Article abstract

Nature Neuroscience 10, 1467 - 1473 (2007)
Published online: 30 September 2007 | doi:10.1038/nn1982

Sodium pumps adapt spike bursting to stimulus statistics

Sara Arganda1,2,4, Raúl Guantes1,3,4 & Gonzalo G de Polavieja1,2

Pump activity is a homeostatic mechanism that maintains ionic gradients. Here we examined whether the slow reduction in excitability induced by sodium-pump activity that has been seen in many neuronal types is also involved in neuronal coding. We took intracellular recordings from a spike-bursting sensory neuron in the leech Hirudo medicinalis in response to naturalistic tactile stimuli with different statistical distributions. We show that regulation of excitability by sodium pumps is necessary for the neuron to make different responses depending on the statistical context of the stimuli. In particular, sodium-pump activity allowed spike-burst sizes and rates to code not for stimulus values per se, but for their ratio with the standard deviation of the stimulus distribution. Modeling further showed that sodium pumps can be a general mechanism of adaptation to statistics on the time scale of 1 min. These results implicate the ubiquitous pump activity in the adaptation of neural codes to statistics.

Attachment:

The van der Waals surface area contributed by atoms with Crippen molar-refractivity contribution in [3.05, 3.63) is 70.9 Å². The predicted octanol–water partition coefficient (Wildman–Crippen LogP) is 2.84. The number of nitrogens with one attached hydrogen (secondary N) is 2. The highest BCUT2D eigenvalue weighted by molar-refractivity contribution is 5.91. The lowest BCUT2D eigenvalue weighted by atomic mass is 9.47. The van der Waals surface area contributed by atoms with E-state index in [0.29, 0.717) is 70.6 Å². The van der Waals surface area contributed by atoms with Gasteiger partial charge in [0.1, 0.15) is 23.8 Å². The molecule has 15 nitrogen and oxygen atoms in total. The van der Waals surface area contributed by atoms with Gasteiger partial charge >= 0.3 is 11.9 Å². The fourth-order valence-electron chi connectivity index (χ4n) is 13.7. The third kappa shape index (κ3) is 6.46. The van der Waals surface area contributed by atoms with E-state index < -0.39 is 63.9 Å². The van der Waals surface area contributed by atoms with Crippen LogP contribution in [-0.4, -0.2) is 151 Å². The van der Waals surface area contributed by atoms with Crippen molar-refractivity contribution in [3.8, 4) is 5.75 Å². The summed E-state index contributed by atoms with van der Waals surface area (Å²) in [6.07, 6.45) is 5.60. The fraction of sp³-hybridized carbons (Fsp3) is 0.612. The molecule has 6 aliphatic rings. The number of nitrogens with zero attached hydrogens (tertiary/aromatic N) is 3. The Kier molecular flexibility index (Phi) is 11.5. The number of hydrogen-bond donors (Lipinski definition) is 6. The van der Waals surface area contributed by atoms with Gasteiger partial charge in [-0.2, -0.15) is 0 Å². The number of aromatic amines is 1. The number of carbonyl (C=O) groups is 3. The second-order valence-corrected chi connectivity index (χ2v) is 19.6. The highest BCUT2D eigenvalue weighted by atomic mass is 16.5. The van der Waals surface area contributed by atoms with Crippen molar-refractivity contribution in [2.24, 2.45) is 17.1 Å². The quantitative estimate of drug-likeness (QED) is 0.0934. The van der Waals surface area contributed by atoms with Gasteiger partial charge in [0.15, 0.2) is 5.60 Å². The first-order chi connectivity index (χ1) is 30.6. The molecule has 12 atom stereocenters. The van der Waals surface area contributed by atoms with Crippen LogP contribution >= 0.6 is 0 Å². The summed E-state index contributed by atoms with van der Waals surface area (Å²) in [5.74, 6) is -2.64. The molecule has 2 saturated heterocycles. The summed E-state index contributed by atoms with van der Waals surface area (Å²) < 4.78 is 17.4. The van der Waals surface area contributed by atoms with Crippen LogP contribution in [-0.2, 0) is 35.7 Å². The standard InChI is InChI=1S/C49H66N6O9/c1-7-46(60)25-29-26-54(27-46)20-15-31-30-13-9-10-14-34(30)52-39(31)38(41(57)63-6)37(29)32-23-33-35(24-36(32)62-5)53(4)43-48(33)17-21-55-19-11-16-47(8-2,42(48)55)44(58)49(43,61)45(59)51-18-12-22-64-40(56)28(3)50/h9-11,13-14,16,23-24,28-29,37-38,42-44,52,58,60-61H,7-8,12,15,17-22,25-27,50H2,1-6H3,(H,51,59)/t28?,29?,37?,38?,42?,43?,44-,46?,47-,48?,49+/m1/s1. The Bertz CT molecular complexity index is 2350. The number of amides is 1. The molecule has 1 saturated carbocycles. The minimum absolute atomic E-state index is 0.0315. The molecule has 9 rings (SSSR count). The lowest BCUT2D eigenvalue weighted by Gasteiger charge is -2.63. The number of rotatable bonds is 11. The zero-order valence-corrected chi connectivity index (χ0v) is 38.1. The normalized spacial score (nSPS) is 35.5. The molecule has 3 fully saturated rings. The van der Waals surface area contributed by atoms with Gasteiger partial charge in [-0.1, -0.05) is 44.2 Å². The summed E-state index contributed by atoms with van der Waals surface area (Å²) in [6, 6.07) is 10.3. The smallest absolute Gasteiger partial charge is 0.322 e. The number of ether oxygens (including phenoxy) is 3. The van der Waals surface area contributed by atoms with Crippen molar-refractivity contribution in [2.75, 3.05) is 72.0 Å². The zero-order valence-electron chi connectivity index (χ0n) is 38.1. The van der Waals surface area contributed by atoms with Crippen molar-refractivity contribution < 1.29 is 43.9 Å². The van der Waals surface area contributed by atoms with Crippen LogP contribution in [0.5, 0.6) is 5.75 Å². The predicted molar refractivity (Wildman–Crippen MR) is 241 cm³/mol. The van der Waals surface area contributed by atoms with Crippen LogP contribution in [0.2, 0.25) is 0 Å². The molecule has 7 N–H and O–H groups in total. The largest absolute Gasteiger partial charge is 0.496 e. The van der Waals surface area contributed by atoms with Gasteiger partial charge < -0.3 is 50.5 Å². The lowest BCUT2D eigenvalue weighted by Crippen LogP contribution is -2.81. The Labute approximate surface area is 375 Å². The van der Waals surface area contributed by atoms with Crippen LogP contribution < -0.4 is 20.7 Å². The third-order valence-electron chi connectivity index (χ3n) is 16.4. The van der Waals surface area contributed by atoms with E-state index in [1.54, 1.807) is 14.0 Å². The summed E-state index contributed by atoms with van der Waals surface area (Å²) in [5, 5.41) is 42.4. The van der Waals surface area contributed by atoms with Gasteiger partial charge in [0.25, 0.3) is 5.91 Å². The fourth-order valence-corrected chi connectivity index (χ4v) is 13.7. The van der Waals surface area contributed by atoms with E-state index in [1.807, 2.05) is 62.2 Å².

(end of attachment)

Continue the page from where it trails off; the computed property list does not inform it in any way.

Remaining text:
1. Neural Processing Laboratory, Instituto 'Nicolás Cabrera' de Física de Materiales, Facultad de Ciencias, C-XVI.
  2. Department of Theoretical Physics, Facultad de Ciencias, C-XI.
  3. Department of Condensed Matter Physics, Facultad de Ciencias, C-III, Universidad Autónoma de Madrid, Madrid 28049, Spain.
  4. These authors contributed equally to this work.

Correspondence to: Gonzalo G de Polavieja1,2 e-mail:


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